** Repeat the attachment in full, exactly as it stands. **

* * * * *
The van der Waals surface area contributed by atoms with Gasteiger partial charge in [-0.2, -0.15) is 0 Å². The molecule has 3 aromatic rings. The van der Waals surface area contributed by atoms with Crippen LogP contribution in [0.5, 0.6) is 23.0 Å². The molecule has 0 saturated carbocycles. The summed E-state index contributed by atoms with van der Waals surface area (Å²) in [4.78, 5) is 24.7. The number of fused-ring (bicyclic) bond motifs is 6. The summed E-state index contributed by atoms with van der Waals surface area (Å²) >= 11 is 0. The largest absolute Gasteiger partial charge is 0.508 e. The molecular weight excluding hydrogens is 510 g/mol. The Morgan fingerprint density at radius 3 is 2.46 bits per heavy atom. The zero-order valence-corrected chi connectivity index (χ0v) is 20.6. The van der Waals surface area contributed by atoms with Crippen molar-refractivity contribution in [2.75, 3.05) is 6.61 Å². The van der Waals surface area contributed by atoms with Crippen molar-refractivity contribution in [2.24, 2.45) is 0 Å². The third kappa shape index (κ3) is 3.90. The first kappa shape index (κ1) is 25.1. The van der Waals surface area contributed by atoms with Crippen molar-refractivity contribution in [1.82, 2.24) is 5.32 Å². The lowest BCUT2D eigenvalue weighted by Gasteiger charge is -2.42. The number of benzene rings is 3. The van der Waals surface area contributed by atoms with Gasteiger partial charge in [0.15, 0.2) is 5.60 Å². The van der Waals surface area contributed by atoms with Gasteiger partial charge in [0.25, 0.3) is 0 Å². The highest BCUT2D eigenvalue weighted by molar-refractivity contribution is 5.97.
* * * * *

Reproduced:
The van der Waals surface area contributed by atoms with Gasteiger partial charge in [-0.2, -0.15) is 0 Å². The molecule has 3 aromatic rings. The van der Waals surface area contributed by atoms with Crippen LogP contribution in [0.5, 0.6) is 23.0 Å². The molecule has 0 saturated carbocycles. The summed E-state index contributed by atoms with van der Waals surface area (Å²) in [4.78, 5) is 24.7. The number of fused-ring (bicyclic) bond motifs is 6. The summed E-state index contributed by atoms with van der Waals surface area (Å²) >= 11 is 0. The largest absolute Gasteiger partial charge is 0.508 e. The molecular weight excluding hydrogens is 510 g/mol. The Morgan fingerprint density at radius 3 is 2.46 bits per heavy atom. The zero-order valence-corrected chi connectivity index (χ0v) is 20.6. The van der Waals surface area contributed by atoms with Crippen molar-refractivity contribution in [2.75, 3.05) is 6.61 Å². The van der Waals surface area contributed by atoms with Crippen molar-refractivity contribution in [2.24, 2.45) is 0 Å². The third kappa shape index (κ3) is 3.90. The first kappa shape index (κ1) is 25.1. The van der Waals surface area contributed by atoms with Crippen molar-refractivity contribution in [1.82, 2.24) is 5.32 Å². The lowest BCUT2D eigenvalue weighted by Gasteiger charge is -2.42. The number of benzene rings is 3. The van der Waals surface area contributed by atoms with Gasteiger partial charge in [0.15, 0.2) is 5.60 Å². The van der Waals surface area contributed by atoms with Gasteiger partial charge in [0.25, 0.3) is 0 Å². The highest BCUT2D eigenvalue weighted by molar-refractivity contribution is 5.97.